Hang in there! It’s wonderful that your spouse provides you with such great support. Here’s hoping you can get some much-needed rest soon – cluster feeding won’t last forever, we promise.

      Thanks for sharing your story. Keep up the great work!

      Kathy

  4. My four week old newborn, Livi, cluster feeds very evening from around 4:00 pm until 11:00 pm or so. Some evenings (like tonight), the feedings are more frequent. At first, I would try and distract her with pacifiers or walks outside bc in my mind, I just couldn’t justify feeding her again. I thought, surely she can’t be hungry; it’s been half if an hour! However, tonight I realized I’m approaching it all wrong. Maybe she isn’t hungry–maybe she does just want to nurse for comfort or to prepare for some long sleep. So what?! Why deny her that? What better feeling is there than knowing that I am the sole provider for my baby’s needs?! So, tonight I’ve managed to accept my role as her mother and provider and with that acceptance comes the sense to plan my evenings around her feedings. Rather than becoming anxious and frustrated because she’s screaming as I’m trying to prepare dinner, I will have dinner figured out and started by noon (one of her long-sleep times). I will be grateful for her log stretches of sleep that are more than likely because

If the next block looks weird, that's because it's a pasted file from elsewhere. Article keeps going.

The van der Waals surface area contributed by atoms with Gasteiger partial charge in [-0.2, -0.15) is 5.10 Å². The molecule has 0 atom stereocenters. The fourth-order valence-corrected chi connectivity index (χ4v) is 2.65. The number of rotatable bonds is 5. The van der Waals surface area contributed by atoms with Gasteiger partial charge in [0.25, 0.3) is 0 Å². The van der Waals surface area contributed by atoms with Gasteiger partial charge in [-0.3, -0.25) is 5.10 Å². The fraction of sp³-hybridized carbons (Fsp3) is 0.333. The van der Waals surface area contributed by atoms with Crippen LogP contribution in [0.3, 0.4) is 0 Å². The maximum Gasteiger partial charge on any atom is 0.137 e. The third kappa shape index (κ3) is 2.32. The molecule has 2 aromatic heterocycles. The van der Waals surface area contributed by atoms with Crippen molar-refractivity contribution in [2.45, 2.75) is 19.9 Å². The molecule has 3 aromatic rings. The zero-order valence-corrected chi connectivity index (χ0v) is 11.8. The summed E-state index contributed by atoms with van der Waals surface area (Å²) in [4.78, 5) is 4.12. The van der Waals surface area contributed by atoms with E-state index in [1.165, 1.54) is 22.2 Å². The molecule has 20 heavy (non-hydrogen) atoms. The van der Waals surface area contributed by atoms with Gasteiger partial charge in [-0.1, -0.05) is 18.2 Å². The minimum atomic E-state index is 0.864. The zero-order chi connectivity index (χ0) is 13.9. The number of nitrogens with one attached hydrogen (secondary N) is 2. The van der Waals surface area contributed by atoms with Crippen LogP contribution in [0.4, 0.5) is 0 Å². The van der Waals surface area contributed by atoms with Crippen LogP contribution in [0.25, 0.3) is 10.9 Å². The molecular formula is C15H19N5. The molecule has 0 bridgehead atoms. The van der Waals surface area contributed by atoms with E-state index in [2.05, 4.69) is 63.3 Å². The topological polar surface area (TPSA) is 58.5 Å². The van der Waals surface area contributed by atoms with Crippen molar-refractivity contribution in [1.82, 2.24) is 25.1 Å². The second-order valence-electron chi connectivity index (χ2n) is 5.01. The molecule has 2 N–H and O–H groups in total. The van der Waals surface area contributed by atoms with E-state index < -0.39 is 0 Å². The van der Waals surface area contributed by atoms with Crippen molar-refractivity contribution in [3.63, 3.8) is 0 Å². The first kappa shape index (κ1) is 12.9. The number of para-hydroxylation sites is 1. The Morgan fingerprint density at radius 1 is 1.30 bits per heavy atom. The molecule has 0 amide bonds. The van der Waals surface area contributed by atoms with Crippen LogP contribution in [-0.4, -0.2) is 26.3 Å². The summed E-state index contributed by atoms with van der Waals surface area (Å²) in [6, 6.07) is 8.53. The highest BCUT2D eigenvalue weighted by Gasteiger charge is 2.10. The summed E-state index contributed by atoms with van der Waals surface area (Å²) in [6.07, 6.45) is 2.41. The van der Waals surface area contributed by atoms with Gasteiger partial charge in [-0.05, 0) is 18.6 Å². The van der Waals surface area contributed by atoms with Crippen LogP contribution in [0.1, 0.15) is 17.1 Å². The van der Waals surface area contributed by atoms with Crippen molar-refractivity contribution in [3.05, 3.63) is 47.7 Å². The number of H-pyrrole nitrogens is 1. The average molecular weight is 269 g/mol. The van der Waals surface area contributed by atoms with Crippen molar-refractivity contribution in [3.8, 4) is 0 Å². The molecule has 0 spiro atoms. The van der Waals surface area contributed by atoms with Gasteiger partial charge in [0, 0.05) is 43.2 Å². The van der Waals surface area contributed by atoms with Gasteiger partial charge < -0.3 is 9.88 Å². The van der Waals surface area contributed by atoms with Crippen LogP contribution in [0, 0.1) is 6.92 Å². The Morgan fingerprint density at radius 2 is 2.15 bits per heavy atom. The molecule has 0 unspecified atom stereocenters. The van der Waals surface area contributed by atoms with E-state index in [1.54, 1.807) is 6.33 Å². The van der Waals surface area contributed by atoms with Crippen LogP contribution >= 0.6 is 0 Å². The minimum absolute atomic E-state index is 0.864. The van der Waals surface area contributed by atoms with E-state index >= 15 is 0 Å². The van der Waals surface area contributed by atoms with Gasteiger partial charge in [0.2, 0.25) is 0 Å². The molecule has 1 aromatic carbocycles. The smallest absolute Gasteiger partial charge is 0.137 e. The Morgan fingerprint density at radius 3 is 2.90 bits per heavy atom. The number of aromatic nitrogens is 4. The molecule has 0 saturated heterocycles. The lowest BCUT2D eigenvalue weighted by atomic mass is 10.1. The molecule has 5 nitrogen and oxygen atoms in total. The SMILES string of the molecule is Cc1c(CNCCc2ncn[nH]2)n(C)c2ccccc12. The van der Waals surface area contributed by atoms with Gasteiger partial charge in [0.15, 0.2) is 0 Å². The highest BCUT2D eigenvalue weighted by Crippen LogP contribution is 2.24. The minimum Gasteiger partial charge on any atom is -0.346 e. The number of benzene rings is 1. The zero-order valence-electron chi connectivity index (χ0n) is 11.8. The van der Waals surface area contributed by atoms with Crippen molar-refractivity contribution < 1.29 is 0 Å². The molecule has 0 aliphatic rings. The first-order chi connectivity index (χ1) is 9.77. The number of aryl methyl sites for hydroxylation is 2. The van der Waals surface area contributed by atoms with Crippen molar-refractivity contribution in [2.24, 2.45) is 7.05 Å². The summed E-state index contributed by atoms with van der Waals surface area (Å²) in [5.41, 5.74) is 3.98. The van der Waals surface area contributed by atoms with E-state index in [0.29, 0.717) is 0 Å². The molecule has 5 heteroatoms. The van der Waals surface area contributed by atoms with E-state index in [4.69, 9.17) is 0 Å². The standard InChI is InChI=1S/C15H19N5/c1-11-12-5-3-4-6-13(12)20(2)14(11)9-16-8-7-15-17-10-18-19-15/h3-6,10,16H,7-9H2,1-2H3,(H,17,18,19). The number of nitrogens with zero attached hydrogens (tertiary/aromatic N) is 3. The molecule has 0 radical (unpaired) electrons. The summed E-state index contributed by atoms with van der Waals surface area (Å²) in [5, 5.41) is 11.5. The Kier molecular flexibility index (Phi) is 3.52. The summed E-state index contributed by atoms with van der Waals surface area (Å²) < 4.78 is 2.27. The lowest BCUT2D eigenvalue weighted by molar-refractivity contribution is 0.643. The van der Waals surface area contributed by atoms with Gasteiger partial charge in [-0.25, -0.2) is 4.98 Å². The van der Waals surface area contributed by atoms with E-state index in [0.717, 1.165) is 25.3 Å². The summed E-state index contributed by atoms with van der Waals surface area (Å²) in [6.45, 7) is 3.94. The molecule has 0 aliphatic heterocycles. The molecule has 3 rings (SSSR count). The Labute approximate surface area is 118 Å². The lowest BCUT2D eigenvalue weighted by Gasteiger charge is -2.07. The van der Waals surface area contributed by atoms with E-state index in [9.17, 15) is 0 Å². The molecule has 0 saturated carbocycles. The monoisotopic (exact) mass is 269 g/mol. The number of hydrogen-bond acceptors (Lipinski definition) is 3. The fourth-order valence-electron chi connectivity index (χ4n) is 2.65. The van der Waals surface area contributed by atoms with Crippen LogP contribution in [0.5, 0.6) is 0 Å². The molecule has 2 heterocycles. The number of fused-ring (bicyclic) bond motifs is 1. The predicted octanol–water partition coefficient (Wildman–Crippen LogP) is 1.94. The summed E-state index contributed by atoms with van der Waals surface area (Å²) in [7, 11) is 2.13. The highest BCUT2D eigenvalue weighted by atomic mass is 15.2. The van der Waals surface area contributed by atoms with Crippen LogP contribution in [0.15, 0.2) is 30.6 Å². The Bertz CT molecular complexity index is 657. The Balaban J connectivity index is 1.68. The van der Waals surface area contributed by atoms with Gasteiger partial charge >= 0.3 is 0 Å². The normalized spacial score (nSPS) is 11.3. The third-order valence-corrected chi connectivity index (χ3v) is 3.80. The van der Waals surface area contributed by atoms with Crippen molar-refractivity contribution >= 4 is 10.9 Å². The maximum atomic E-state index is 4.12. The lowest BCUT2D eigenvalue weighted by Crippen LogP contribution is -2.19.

• Long* stretches of sleep that are more than likely because of the cluster feeds and take advantage of them! By planning appropriately, I can avoid a lot of nonsense and frustration and enjoy my evenings with my newborn baby girl.

      **Sorry for some of the grammatical errors. I typed this on my phone and somehow managed to post the comment before I was able to proofread.**

Leave a Reply

Your email address will not be published. Required fields are marked *

You may use these HTML tags and attributes: <a href="" title=""> <abbr title=""> <acronym title=""> <b> <blockquote cite=""> <cite> <code> <del datetime=""> <em> <i> <q cite=""> <strike> <strong>

Comment validation by @